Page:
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Experiencing Andy Warhol: Three Times Out at the Hugh Lane Gallery in Dublin brings to mind a remark that the art critic Bernard Berenson once made to the historian Iris Origo as they walked through the Tuscan hills a century ago. “One moment is enough,” Berenson said, as he talked of the art of looking, “if the concentration is absolute”.
That quality of absolute concentration presents itself in moments short and long in the spacious, unhurried installation mounted by the curators Barbara Dawson and Michael Dempsey at the Hugh Lane. It stands out in Warhol’s fastidious concern with colour, with memorialising and mortality; his mastery of studio process (where, like Auguste Rodin, he found inspiration in “doing the work”); and in the unflinching way he used self-portrayal and self-mythologising to create an epoch-defining take on the artist’s life. Then there is Warhol the history artist who saw through the workings of news media in the days of 1960s protest; and the film director who played the unblinking voyeur of sleeping, eating, gossiping and lovemaking.
Andy Warhol Three Times Out includes more than 250 works by the artist, lent by the Andy Warhol Museum in Pittsburgh and by institutions and private collectors from the United States, Canada, Ireland and beyond, covering almost the full gamut of his output: drawings, paintings, screenprints, film and photography. Such is the scale of the exhibition that elements of the gallery’s permanent collection have been moved to accommodate the show, which is spread across 16 of the Hugh Lane’s 26 galleries.
An art-loving artist who hid his own talent
The exhibition opens in a dark-walled room with a facsimile of Warhol’s Silver Clouds (1966)—helium-and-oxygen-filled balloons that float and bounce—followed by an arresting sharpening of focus in the lofty and light second room, where a closely hung selection of 75 drawings from the 1940s and 1950s hang on facing walls, with a broad expanse of Warhol’s MaoWallpaper on the intervening wall.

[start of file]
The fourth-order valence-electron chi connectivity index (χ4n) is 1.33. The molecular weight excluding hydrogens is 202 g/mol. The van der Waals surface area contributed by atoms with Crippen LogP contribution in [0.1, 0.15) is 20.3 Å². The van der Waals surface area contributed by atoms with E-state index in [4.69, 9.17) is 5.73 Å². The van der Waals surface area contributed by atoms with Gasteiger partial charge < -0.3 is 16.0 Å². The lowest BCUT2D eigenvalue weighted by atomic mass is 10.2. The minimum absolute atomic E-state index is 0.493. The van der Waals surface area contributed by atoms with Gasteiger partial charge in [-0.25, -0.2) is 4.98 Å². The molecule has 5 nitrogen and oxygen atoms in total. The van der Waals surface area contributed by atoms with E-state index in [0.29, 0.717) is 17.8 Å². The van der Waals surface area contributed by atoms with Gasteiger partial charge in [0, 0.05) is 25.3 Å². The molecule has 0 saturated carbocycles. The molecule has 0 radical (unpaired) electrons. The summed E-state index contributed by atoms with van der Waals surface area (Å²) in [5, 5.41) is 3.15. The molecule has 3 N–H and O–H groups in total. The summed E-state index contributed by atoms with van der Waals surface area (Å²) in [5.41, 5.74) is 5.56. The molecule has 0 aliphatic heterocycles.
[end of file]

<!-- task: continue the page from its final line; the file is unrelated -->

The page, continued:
Many of the drawings were not exhibited at the time of their creation because of their homoerotic content; while a large number were put away during Warhol’s life and have come to light through the exhaustive cataloguing of the artist’s work since his death. Collectively they demonstrate Warhol’s beguiling economy of line—something that served him well in his first career as a successful commercial designer. It is a room that reveals both Warhol’s natural gifts as a draughtsman, and the first stages of his effort to disguise them, through developing a blotting technique and other methods of tracing and reproducing work. Robert Rauschenberg once commented that “Andy had a kind of facility which I think drove him to develop and even invent ways to make his art so as not to be cursed by that talented hand.”
This cornucopia of early drawings, beautiful, abundant and strangely heart-breaking, is a place to return to after seeing the rest of the exhibition and is alone worth the price of a ticket to this grandly paced exhibition.
Warhol the film-maker
That “talented hand” would later turn to film, exemplified here with digitised versions of Sleep (1963, five hours and 21 minutes long) and Empire (1964, eight hours and five minutes), which give the long-form film director Warhol full due in their mesmeric, time-agnostic, flickering, silver-grey monochrome. Seeing Sleep is a reminder that, during the editing process, Warhol asked to have sections removed where the model, his then partner John Giorno, shifted in his slumbers. “He wanted,” the film’s editor, Sarah Dalton, recalled, “the movie to be without movement”. It was also projected in slow motion, to create a dream-like scene.
It feels as if Warhol was fighting a conscious battle with time (and tempo) and against the central virtues of a medium designed to capture light and movement. This is even more apparent in the compelling array of 15 of Warhol’s 363 four-minute camera-roll portraits from the mid-1960s, the Screen Tests. Here, the Warhol superstar Edie Sedgwick, the artists Marcel Duchamp and Salvador Dalí, and the actor Dennis Hopper, gaze into the camera, their face muscles as still as they may be. A hyper-chatty, hyper-mobile “test” by the singer-songwriter Bob Dylan is the exception that proves the rule.
The silkscreen paintings series
The highlights of Warhol’s silkscreen painting series are chastely and spaciously hung against the white-cube walls of the gallery’s 2006 extension. The series include early dollar bills (his first silkscreen paintings), Campbell’s soup tins and Brillo boxes; portraits of movie stars like Marilyn Monroe and world leaders such as Richard Nixon and Chairman Mao; the news-driven history paintings of the Sing Sing prison electric chair; and still lives of flowers, skulls, hammers and sickles.